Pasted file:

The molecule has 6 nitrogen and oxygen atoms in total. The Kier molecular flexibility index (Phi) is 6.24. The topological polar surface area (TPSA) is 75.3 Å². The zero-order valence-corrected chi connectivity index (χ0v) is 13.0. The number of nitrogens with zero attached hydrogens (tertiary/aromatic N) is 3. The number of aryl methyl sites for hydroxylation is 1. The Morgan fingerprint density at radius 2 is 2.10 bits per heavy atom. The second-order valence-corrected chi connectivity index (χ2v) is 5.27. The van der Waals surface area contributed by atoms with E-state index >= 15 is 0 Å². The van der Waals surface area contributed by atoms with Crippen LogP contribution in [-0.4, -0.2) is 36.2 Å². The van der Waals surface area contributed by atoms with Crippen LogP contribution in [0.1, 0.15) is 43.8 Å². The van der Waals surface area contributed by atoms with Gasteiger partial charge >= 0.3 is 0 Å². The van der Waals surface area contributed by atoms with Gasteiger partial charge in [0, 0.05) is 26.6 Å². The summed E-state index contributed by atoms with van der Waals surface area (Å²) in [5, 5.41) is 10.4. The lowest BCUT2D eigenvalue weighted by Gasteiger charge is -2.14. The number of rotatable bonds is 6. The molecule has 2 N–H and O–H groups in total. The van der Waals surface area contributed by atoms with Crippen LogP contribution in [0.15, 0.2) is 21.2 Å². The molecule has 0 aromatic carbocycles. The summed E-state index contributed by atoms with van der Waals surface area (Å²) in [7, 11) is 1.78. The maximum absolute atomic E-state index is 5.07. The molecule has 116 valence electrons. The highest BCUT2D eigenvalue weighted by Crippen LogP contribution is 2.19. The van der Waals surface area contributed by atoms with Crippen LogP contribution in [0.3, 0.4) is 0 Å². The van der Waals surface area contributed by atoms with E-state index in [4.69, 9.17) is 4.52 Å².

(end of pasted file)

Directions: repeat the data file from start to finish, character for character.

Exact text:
The molecule has 6 nitrogen and oxygen atoms in total. The Kier molecular flexibility index (Phi) is 6.24. The topological polar surface area (TPSA) is 75.3 Å². The zero-order valence-corrected chi connectivity index (χ0v) is 13.0. The number of nitrogens with zero attached hydrogens (tertiary/aromatic N) is 3. The number of aryl methyl sites for hydroxylation is 1. The Morgan fingerprint density at radius 2 is 2.10 bits per heavy atom. The second-order valence-corrected chi connectivity index (χ2v) is 5.27. The van der Waals surface area contributed by atoms with E-state index >= 15 is 0 Å². The van der Waals surface area contributed by atoms with Crippen LogP contribution in [-0.4, -0.2) is 36.2 Å². The van der Waals surface area contributed by atoms with Crippen LogP contribution in [0.1, 0.15) is 43.8 Å². The van der Waals surface area contributed by atoms with Gasteiger partial charge >= 0.3 is 0 Å². The van der Waals surface area contributed by atoms with Gasteiger partial charge in [0, 0.05) is 26.6 Å². The summed E-state index contributed by atoms with van der Waals surface area (Å²) in [5, 5.41) is 10.4. The lowest BCUT2D eigenvalue weighted by Gasteiger charge is -2.14. The number of rotatable bonds is 6. The molecule has 2 N–H and O–H groups in total. The van der Waals surface area contributed by atoms with Crippen LogP contribution in [0.15, 0.2) is 21.2 Å². The molecule has 0 aromatic carbocycles. The summed E-state index contributed by atoms with van der Waals surface area (Å²) in [7, 11) is 1.78. The maximum absolute atomic E-state index is 5.07. The molecule has 116 valence electrons. The highest BCUT2D eigenvalue weighted by Crippen LogP contribution is 2.19. The van der Waals surface area contributed by atoms with Crippen LogP contribution in [0.3, 0.4) is 0 Å². The van der Waals surface area contributed by atoms with E-state index in [4.69, 9.17) is 4.52 Å².